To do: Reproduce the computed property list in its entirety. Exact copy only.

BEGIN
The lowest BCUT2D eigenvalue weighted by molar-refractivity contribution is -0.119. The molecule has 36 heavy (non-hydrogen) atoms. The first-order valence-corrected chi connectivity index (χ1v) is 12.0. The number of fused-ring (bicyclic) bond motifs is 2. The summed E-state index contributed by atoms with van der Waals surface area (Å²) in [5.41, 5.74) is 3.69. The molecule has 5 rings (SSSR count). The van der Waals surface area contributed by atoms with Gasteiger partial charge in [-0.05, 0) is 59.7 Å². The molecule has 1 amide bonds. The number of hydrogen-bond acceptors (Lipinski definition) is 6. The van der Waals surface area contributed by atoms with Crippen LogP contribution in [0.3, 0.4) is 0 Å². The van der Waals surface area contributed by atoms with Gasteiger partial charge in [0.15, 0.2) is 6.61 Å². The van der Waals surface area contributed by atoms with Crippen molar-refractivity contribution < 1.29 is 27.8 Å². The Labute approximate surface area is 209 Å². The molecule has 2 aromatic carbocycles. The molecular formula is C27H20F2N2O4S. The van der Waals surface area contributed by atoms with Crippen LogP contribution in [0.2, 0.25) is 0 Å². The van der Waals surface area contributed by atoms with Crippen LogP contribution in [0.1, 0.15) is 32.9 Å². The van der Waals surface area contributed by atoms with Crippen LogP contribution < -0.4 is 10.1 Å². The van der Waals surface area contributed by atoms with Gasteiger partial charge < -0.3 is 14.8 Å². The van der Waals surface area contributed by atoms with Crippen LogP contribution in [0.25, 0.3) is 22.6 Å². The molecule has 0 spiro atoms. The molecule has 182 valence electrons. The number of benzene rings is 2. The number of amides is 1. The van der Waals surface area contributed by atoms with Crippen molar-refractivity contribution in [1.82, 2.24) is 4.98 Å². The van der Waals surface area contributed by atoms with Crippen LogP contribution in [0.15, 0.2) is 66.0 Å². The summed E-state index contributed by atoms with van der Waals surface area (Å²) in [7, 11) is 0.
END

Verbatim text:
The lowest BCUT2D eigenvalue weighted by molar-refractivity contribution is -0.119. The molecule has 36 heavy (non-hydrogen) atoms. The first-order valence-corrected chi connectivity index (χ1v) is 12.0. The number of fused-ring (bicyclic) bond motifs is 2. The summed E-state index contributed by atoms with van der Waals surface area (Å²) in [5.41, 5.74) is 3.69. The molecule has 5 rings (SSSR count). The van der Waals surface area contributed by atoms with Gasteiger partial charge in [-0.05, 0) is 59.7 Å². The molecule has 1 amide bonds. The number of hydrogen-bond acceptors (Lipinski definition) is 6. The van der Waals surface area contributed by atoms with Crippen LogP contribution in [0.3, 0.4) is 0 Å². The van der Waals surface area contributed by atoms with Gasteiger partial charge in [0.15, 0.2) is 6.61 Å². The van der Waals surface area contributed by atoms with Crippen molar-refractivity contribution < 1.29 is 27.8 Å². The Labute approximate surface area is 209 Å². The molecule has 2 aromatic carbocycles. The molecular formula is C27H20F2N2O4S. The van der Waals surface area contributed by atoms with Crippen LogP contribution in [0.2, 0.25) is 0 Å². The van der Waals surface area contributed by atoms with Crippen LogP contribution in [0.1, 0.15) is 32.9 Å². The van der Waals surface area contributed by atoms with Crippen LogP contribution < -0.4 is 10.1 Å². The van der Waals surface area contributed by atoms with Gasteiger partial charge < -0.3 is 14.8 Å². The van der Waals surface area contributed by atoms with Crippen LogP contribution in [0.25, 0.3) is 22.6 Å². The molecule has 0 spiro atoms. The molecule has 182 valence electrons. The number of benzene rings is 2. The number of amides is 1. The van der Waals surface area contributed by atoms with Crippen molar-refractivity contribution in [1.82, 2.24) is 4.98 Å². The van der Waals surface area contributed by atoms with Crippen LogP contribution in [0.15, 0.2) is 66.0 Å². The summed E-state index contributed by atoms with van der Waals surface area (Å²) in [7, 11) is 0.